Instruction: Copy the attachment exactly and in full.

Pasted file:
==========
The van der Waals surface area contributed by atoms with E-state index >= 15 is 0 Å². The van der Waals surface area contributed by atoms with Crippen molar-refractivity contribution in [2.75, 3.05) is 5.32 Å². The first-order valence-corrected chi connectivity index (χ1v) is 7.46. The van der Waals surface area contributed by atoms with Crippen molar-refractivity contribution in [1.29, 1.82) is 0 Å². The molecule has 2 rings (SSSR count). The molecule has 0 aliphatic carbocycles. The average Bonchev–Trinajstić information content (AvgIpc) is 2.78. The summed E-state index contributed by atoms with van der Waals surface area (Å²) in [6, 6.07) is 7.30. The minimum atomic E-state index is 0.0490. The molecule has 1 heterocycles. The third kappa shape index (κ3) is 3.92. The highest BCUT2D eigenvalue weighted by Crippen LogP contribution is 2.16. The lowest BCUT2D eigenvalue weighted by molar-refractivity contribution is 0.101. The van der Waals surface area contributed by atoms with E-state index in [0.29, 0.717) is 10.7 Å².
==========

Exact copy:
The van der Waals surface area contributed by atoms with E-state index >= 15 is 0 Å². The van der Waals surface area contributed by atoms with Crippen molar-refractivity contribution in [2.75, 3.05) is 5.32 Å². The first-order valence-corrected chi connectivity index (χ1v) is 7.46. The van der Waals surface area contributed by atoms with Crippen molar-refractivity contribution in [1.29, 1.82) is 0 Å². The molecule has 2 rings (SSSR count). The molecule has 0 aliphatic carbocycles. The average Bonchev–Trinajstić information content (AvgIpc) is 2.78. The summed E-state index contributed by atoms with van der Waals surface area (Å²) in [6, 6.07) is 7.30. The minimum atomic E-state index is 0.0490. The molecule has 1 heterocycles. The third kappa shape index (κ3) is 3.92. The highest BCUT2D eigenvalue weighted by Crippen LogP contribution is 2.16. The lowest BCUT2D eigenvalue weighted by molar-refractivity contribution is 0.101. The van der Waals surface area contributed by atoms with E-state index in [0.29, 0.717) is 10.7 Å².